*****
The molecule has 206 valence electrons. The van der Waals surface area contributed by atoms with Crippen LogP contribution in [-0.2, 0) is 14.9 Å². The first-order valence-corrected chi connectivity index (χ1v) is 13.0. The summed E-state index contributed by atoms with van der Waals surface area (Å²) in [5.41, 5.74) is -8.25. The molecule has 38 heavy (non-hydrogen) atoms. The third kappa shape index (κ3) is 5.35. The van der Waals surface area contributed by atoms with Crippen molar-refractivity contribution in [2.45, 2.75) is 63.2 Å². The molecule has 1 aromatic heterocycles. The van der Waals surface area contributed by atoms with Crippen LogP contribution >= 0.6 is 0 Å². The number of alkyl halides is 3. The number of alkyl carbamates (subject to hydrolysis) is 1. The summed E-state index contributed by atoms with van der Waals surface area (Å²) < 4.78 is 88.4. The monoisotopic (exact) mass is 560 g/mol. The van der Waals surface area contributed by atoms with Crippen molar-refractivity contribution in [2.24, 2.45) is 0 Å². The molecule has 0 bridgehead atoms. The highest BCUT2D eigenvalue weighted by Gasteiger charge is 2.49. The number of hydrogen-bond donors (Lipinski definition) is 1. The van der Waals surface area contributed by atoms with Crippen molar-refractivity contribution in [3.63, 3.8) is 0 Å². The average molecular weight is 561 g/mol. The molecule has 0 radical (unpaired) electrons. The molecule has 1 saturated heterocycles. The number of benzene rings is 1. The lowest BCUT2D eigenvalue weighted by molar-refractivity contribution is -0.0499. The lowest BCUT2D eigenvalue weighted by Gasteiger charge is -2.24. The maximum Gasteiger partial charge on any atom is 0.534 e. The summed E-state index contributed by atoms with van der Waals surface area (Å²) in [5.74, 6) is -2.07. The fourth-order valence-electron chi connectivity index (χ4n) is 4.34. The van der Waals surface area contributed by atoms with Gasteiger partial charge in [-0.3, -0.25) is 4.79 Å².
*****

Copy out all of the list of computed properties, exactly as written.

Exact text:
The molecule has 206 valence electrons. The van der Waals surface area contributed by atoms with Crippen LogP contribution in [-0.2, 0) is 14.9 Å². The first-order valence-corrected chi connectivity index (χ1v) is 13.0. The summed E-state index contributed by atoms with van der Waals surface area (Å²) in [5.41, 5.74) is -8.25. The molecule has 38 heavy (non-hydrogen) atoms. The third kappa shape index (κ3) is 5.35. The van der Waals surface area contributed by atoms with Crippen molar-refractivity contribution in [2.45, 2.75) is 63.2 Å². The molecule has 1 aromatic heterocycles. The van der Waals surface area contributed by atoms with Crippen LogP contribution >= 0.6 is 0 Å². The number of alkyl halides is 3. The number of alkyl carbamates (subject to hydrolysis) is 1. The summed E-state index contributed by atoms with van der Waals surface area (Å²) < 4.78 is 88.4. The monoisotopic (exact) mass is 560 g/mol. The van der Waals surface area contributed by atoms with Crippen molar-refractivity contribution in [2.24, 2.45) is 0 Å². The molecule has 0 bridgehead atoms. The highest BCUT2D eigenvalue weighted by Gasteiger charge is 2.49. The number of hydrogen-bond donors (Lipinski definition) is 1. The van der Waals surface area contributed by atoms with Crippen molar-refractivity contribution in [3.63, 3.8) is 0 Å². The average molecular weight is 561 g/mol. The molecule has 0 radical (unpaired) electrons. The molecule has 1 saturated heterocycles. The number of benzene rings is 1. The lowest BCUT2D eigenvalue weighted by molar-refractivity contribution is -0.0499. The lowest BCUT2D eigenvalue weighted by Gasteiger charge is -2.24. The maximum Gasteiger partial charge on any atom is 0.534 e. The summed E-state index contributed by atoms with van der Waals surface area (Å²) in [5.74, 6) is -2.07. The fourth-order valence-electron chi connectivity index (χ4n) is 4.34. The van der Waals surface area contributed by atoms with Gasteiger partial charge in [-0.3, -0.25) is 4.79 Å².